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MANH Lawmakers on the Move, Oct. 28, 2019

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Gottfried, Krueger to Co-Sponsor Forum on Co-Ops, Condos

Richard N. Gottfried
Assembly Member Richard N. Gottfried

Assembly Member Richard Gottfried (D-Chelsea, Midtown) and State Senator Liz Krueger (D-Upper East Side, Lenox Hill) will be co-sponsoring a town hall meeting on co-op and condominium apartments tomorrow.

At the meeting, New Yorkers will get the chance to hear from experts on the role that co-op and condo boards play in management and to learn about apartment owners’ rights. The forum will also feature information on new State legislation that would enable co-op shareholders to obtain “reverse mortgages”.

The event will take place on Tuesday, Oct. 29 from 6-8 p.m. at the Hunter College West Building Faculty Dining Room, 904 Lexington Ave.


Brewer to Introduce “Women in Limbo” Exhibit

Manhattan Borough President Gale Brewer
Manhattan Borough President Gale Brewer

Manhattan Borough President Gale Brewer (D) will be introducing a new, feminist-themed art exhibit at her art gallery this Wednesday.

The exhibit, “Women in Limbo”, was created by curator and archivist Susan Stoltz. It is an anthology of art from female NYC artists from the 80’s and 90’s. Stoltz, a 40-year resident of SoHo, wanted to help document what she considered to be a neglected era of New York women in art.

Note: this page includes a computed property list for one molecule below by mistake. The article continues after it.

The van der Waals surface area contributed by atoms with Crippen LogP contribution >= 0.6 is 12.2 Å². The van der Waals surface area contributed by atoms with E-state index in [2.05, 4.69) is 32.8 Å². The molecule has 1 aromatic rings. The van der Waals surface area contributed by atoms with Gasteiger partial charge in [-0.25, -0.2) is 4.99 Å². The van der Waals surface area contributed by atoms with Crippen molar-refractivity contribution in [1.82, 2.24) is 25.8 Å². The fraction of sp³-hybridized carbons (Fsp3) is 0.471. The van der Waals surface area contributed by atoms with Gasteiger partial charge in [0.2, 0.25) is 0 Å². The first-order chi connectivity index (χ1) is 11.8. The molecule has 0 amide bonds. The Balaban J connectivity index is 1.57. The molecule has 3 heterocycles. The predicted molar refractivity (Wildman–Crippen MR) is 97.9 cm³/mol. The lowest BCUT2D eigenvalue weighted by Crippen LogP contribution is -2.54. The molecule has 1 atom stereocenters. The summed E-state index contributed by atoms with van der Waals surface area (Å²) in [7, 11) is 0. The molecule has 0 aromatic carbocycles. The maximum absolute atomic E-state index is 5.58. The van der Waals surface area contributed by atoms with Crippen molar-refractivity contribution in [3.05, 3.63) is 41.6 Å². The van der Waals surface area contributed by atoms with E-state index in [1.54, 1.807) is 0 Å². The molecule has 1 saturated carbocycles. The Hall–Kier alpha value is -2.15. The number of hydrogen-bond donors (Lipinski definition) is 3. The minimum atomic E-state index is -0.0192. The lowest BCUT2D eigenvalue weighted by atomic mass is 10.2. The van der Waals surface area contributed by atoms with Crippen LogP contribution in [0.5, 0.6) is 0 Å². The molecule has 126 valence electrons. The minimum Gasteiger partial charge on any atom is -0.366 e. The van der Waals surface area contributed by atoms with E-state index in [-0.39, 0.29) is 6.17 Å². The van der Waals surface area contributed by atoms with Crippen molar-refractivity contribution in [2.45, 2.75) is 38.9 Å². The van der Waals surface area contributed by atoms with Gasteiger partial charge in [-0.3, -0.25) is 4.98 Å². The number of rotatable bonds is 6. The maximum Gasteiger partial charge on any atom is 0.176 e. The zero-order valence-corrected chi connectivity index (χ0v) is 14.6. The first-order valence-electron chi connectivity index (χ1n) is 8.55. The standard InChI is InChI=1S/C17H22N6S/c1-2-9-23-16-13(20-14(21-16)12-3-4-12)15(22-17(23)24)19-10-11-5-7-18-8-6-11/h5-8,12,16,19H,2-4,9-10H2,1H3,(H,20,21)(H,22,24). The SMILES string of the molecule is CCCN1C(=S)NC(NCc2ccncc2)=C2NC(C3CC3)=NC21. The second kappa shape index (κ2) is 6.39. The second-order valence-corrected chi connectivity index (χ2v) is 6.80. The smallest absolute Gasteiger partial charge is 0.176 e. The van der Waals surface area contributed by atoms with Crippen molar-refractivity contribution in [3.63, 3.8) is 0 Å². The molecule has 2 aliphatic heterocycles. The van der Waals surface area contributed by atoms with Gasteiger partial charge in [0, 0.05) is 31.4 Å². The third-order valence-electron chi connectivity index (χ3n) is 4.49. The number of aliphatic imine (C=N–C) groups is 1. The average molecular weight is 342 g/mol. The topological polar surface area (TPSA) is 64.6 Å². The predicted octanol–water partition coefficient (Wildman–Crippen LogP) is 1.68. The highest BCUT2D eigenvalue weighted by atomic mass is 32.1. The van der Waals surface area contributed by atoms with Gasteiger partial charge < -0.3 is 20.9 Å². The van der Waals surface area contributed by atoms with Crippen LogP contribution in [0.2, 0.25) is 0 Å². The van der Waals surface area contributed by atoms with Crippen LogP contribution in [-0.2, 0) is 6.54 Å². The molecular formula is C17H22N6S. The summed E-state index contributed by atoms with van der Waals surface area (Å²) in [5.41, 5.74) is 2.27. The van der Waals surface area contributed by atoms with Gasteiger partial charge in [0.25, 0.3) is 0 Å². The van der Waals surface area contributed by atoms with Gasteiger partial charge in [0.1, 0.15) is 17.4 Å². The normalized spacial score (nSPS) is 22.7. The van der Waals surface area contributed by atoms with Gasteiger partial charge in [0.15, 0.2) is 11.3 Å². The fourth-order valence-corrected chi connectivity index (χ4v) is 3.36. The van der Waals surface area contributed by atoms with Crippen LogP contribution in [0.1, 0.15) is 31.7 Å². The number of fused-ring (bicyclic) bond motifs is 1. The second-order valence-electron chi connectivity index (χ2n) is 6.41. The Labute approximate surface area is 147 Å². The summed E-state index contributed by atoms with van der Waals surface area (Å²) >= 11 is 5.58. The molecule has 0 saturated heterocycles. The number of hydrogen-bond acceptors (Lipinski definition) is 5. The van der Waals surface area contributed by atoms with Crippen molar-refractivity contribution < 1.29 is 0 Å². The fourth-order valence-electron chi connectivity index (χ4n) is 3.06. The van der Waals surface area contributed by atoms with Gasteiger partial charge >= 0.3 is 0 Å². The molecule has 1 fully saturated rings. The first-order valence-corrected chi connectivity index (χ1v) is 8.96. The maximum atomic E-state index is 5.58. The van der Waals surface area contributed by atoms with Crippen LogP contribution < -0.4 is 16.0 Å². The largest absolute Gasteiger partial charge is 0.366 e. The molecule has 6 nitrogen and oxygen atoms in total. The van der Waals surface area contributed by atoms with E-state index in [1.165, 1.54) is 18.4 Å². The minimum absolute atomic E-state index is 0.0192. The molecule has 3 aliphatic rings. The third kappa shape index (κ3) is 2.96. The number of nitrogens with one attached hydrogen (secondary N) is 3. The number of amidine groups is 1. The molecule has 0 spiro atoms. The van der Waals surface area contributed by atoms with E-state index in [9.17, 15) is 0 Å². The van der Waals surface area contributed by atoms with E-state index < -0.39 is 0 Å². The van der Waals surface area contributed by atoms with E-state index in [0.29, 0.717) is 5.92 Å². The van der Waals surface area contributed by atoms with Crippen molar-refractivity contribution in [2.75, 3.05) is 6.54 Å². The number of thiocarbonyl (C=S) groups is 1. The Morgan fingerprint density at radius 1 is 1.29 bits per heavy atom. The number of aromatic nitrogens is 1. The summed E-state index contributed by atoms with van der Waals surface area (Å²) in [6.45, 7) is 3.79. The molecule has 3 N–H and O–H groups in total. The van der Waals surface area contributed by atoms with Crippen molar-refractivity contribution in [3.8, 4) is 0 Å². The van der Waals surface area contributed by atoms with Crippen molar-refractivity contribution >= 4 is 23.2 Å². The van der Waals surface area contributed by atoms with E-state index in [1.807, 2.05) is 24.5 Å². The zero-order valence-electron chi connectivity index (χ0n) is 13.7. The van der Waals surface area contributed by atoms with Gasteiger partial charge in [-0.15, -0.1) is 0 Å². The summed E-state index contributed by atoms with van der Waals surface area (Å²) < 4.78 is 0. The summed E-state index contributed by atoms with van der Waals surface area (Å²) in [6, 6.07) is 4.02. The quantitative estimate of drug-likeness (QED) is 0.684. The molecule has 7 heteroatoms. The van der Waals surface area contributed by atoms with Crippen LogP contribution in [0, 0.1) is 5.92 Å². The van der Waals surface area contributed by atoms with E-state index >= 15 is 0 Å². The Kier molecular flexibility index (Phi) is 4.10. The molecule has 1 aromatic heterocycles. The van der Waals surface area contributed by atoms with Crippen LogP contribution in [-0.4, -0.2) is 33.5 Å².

The opening reception will take place on Wednesday, Oct. 30 from 6-8 p.m. at the Maggie Peyton Gallery, 1 Centre St.


Hoylman, Bichotte Introduce Statewide Ban on Menthols

State Senator Brad Hoylman
State Senator Brad Hoylman

State Senator Brad Hoylman (D-Chelsea, Midtown) and Assemblywoman Rodneyse Bichotte (D-Brooklyn) have introduced a bill to ban the sale of menthol cigarettes in New York.

The bill would ban the sale of any tobacco products with a “characterizing flavor”, such as mint. Offenders would face fines of up to $50,000.

Hoylman and Bichotte argue that tobacco companies are using minty-flavored menthols to target teens and minorities. Furthermore, the two lawmakers have a personal stake in the matter, as both of their mothers are suffering from smoking-related diseases.

“Both of our moms are suffering from chronic obstructive pulmonary disease from decades of smoking,” Hoylman told the Daily News. “My mother is going to die from this disease. It will kill her.”


Velázquez Introduces Climate Displaced Persons Act

Congresswoman Nydia Velazquez
Congresswoman Nydia Velazquez

Last week, Representative Nydia Velázquez (D-LES, Brooklyn, Queens) introduced new legislation to address the effect of climate change on human migration.

H.R. 4732, the Climate Displaced Person’s Act of 2019, would create formal protections for climate-displaced persons, or CDPs. The term refers to individuals who were forced out of their homes due to climate-change related disasters, such as rising sea levels or forest fires. According to the International Organization for Migration (IOM), there could be as many as 200 million CDPs by 2050.

In response, the bill would create a humanitarian program dedicated to helping CDPs. The new program would admit at least 50,000 CDPs, beginning in 2020,

“Despite this Administration’s efforts to strip the world’s most vulnerable populations of refuge, America will continue to stand tall as a safe haven for immigrants,” said Velázquez. “This legislation will not only reaffirm our nation’s longstanding role as a home to those fleeing conflict and disasters, but it will also update it to reflect changes to our world brought on by a changing climate.”

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